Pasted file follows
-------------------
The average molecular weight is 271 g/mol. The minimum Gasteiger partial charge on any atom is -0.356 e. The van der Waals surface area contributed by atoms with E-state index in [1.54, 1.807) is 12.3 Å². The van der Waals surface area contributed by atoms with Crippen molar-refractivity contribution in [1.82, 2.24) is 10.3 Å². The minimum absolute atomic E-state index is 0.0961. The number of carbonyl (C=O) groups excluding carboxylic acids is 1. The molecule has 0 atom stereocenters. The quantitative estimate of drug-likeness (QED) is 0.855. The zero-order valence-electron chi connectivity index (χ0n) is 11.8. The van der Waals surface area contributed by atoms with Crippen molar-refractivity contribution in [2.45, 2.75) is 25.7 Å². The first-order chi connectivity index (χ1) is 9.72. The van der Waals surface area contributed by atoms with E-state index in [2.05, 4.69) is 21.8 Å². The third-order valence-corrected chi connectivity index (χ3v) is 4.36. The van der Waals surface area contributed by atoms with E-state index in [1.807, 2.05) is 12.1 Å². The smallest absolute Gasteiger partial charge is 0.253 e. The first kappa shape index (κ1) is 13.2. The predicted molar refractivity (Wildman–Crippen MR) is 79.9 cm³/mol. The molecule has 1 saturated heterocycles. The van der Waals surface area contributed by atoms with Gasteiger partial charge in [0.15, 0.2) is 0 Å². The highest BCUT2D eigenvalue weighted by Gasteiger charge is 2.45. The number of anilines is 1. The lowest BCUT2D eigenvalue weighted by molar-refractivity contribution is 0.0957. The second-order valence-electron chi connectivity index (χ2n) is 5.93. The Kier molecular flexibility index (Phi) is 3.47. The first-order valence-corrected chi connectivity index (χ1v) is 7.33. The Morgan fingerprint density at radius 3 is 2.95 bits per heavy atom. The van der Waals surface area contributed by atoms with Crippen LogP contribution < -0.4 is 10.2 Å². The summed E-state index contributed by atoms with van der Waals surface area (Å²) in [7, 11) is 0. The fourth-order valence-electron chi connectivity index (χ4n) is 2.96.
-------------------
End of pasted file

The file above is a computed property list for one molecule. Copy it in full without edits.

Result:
The average molecular weight is 271 g/mol. The minimum Gasteiger partial charge on any atom is -0.356 e. The van der Waals surface area contributed by atoms with E-state index in [1.54, 1.807) is 12.3 Å². The van der Waals surface area contributed by atoms with Crippen molar-refractivity contribution in [1.82, 2.24) is 10.3 Å². The minimum absolute atomic E-state index is 0.0961. The number of carbonyl (C=O) groups excluding carboxylic acids is 1. The molecule has 0 atom stereocenters. The quantitative estimate of drug-likeness (QED) is 0.855. The zero-order valence-electron chi connectivity index (χ0n) is 11.8. The van der Waals surface area contributed by atoms with Crippen molar-refractivity contribution in [2.45, 2.75) is 25.7 Å². The first-order chi connectivity index (χ1) is 9.72. The van der Waals surface area contributed by atoms with E-state index in [2.05, 4.69) is 21.8 Å². The third-order valence-corrected chi connectivity index (χ3v) is 4.36. The van der Waals surface area contributed by atoms with E-state index in [1.807, 2.05) is 12.1 Å². The smallest absolute Gasteiger partial charge is 0.253 e. The first kappa shape index (κ1) is 13.2. The predicted molar refractivity (Wildman–Crippen MR) is 79.9 cm³/mol. The molecule has 1 saturated heterocycles. The van der Waals surface area contributed by atoms with Gasteiger partial charge in [0.15, 0.2) is 0 Å². The highest BCUT2D eigenvalue weighted by Gasteiger charge is 2.45. The number of anilines is 1. The lowest BCUT2D eigenvalue weighted by molar-refractivity contribution is 0.0957. The second-order valence-electron chi connectivity index (χ2n) is 5.93. The Kier molecular flexibility index (Phi) is 3.47. The first-order valence-corrected chi connectivity index (χ1v) is 7.33. The Morgan fingerprint density at radius 3 is 2.95 bits per heavy atom. The van der Waals surface area contributed by atoms with Crippen LogP contribution < -0.4 is 10.2 Å². The summed E-state index contributed by atoms with van der Waals surface area (Å²) in [7, 11) is 0. The fourth-order valence-electron chi connectivity index (χ4n) is 2.96.